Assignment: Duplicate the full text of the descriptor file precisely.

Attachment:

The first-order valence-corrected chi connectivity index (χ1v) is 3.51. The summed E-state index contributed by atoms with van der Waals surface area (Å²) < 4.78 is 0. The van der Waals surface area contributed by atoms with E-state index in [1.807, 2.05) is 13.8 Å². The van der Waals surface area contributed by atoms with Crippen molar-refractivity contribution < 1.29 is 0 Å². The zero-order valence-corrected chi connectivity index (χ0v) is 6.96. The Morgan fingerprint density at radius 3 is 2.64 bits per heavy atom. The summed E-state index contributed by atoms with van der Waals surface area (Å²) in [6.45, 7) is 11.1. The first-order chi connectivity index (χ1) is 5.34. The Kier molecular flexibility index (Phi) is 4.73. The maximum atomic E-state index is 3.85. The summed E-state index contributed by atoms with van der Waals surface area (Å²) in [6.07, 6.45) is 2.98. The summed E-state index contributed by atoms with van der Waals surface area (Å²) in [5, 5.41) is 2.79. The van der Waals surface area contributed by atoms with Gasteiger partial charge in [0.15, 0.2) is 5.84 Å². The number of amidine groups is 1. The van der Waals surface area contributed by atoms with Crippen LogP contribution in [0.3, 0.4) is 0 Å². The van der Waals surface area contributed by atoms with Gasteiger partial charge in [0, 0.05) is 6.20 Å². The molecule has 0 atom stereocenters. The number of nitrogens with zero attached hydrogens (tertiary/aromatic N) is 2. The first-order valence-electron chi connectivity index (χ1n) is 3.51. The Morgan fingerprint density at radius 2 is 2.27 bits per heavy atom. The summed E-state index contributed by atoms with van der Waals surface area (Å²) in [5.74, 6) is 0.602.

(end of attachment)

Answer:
The first-order valence-corrected chi connectivity index (χ1v) is 3.51. The summed E-state index contributed by atoms with van der Waals surface area (Å²) < 4.78 is 0. The van der Waals surface area contributed by atoms with E-state index in [1.807, 2.05) is 13.8 Å². The van der Waals surface area contributed by atoms with Crippen molar-refractivity contribution < 1.29 is 0 Å². The zero-order valence-corrected chi connectivity index (χ0v) is 6.96. The Morgan fingerprint density at radius 3 is 2.64 bits per heavy atom. The summed E-state index contributed by atoms with van der Waals surface area (Å²) in [6.45, 7) is 11.1. The first-order chi connectivity index (χ1) is 5.34. The Kier molecular flexibility index (Phi) is 4.73. The maximum atomic E-state index is 3.85. The summed E-state index contributed by atoms with van der Waals surface area (Å²) in [6.07, 6.45) is 2.98. The summed E-state index contributed by atoms with van der Waals surface area (Å²) in [5, 5.41) is 2.79. The van der Waals surface area contributed by atoms with Gasteiger partial charge in [0.15, 0.2) is 5.84 Å². The number of amidine groups is 1. The van der Waals surface area contributed by atoms with Crippen LogP contribution in [0.3, 0.4) is 0 Å². The van der Waals surface area contributed by atoms with Gasteiger partial charge in [0, 0.05) is 6.20 Å². The molecule has 0 atom stereocenters. The number of nitrogens with zero attached hydrogens (tertiary/aromatic N) is 2. The first-order valence-electron chi connectivity index (χ1n) is 3.51. The Morgan fingerprint density at radius 2 is 2.27 bits per heavy atom. The summed E-state index contributed by atoms with van der Waals surface area (Å²) in [5.74, 6) is 0.602.